DIU says the relationship between DOD and Silicon Valley is just fine, thank you

Despite high-profile decisions by Google not to work on certain DOD projects, the department's Silicon Valley outpost says it's still warmly welcomed.
(Defense Department / Flickr)

In the news, in story after story, there appears to be a dramatic ideological showdown playing out between Silicon Valley tech companies and the Department of Defense over what kind of technology the military should have and use and how it should have and use this technology.

But out at the Defense Innovation Unit (DIU, formerly DIUx), DOD’s startup-centric outpost in Mountain View, Calif., the drama doesn’t seem to register.

“This is really a non-story,” Capt. Sean Heritage, DIU’s Navy lead and previously the group’s acting managing partner, told FedScoop in an interview this summer. The relationship between DOD and the majority of Silicon Valley startups is just fine, he said — even growing.

His comments came after a particularly dramatic period at Google, where employees protested the company’s work with a DOD artificial intelligence initiative known as Project Maven. The company eventually obliged employee demands and announced that it won’t renew its contract when the current one expires in 2019.


Critics of the military’s use of AI were pleased. “In a big win for ethical AI principles, Google will back away from military AI contracting,” the Electronic Frontier Foundation tweeted. “I am incredibly happy with this decision,” Meredith Whittaker, a Google AI researcher, tweeted.

The incident continues to impact Google’s defense contracting prospects outside of specific AI work — this month Google announced that it wouldn’t bid on a $10 billion defense cloud contract known as the Joint Enterprise Defense Infrastructure (JEDI) program. The cited reason? Ethical concerns about the department’s use of AI.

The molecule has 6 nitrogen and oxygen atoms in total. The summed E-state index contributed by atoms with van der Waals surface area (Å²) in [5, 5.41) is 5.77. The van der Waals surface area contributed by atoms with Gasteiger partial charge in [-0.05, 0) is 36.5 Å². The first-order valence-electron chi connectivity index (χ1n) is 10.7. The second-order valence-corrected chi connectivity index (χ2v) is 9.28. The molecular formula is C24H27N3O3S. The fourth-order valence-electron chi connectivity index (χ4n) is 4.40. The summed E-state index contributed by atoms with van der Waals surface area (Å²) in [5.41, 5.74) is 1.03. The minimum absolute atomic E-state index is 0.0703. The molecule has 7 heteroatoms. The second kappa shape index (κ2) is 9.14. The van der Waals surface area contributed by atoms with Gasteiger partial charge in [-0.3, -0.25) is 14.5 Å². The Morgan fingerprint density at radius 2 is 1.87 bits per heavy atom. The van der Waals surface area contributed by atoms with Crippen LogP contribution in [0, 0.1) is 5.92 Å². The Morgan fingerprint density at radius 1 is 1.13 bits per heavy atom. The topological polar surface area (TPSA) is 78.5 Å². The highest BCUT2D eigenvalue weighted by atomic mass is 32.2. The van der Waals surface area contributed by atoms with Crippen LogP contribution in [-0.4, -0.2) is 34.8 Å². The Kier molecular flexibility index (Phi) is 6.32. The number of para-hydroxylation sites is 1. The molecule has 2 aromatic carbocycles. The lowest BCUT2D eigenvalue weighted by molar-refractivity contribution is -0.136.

And Google is not the only company with employees who’ve expressed concern about serving controversial government agency missions — Amazon employees have protested of the sale of facial recognition software Rekognition to law enforcement agencies, for example; Microsoft and Deloitte employees protested against work done for the Immigration and Customs Enforcement agency.

It’s easy to see Google’s rebukes as part of a larger trend, or indicative of sentiment in Silicon Valley and other tech hubs. But according to Heritage, that’d be the wrong read.

Heritage likes to think back to his early experiences in the Valley four years ago, when he was working with the director of the National Security Agency, as a point of comparison. In those days, he says, “there was a huge reluctance to acknowledge any relationship or support for the Department of Defense publicly.”


Back then, Edward Snowden’s disclosures were still fresh in everyone’s mind, he explained. Working with the government wasn’t something to brag about.

Now things are “night and day” different, Heritage said. The agency is getting a “very, very positive” reception in the community — the number of companies “willing to do business with us” increases with each DIU Commercial Solutions Opening, he said.

DIU’s messaging mirrors comments from other DOD personnel. “There will be those who will partner with us,” Lt. Col. Garry Floyd, Project Maven’s deputy chief, essentially shrugged when asked about the Google issue during a conference appearance in May.

And a recent announcement by Microsoft seems to support this perspective. Just last week the company, taking a position in opposition to Google, declared its intention to continue working with the DOD.

“To withdraw from this market is to reduce our opportunity to engage in the public debate about how new technologies can best be used in a responsible way,” company President Brad Smith wrote in a blog post acknowledging the “ethical and policy issues” that spring from the DOD’s increasing use of artificial intelligence.


“We are not going to withdraw from the future,” Smith wrote.

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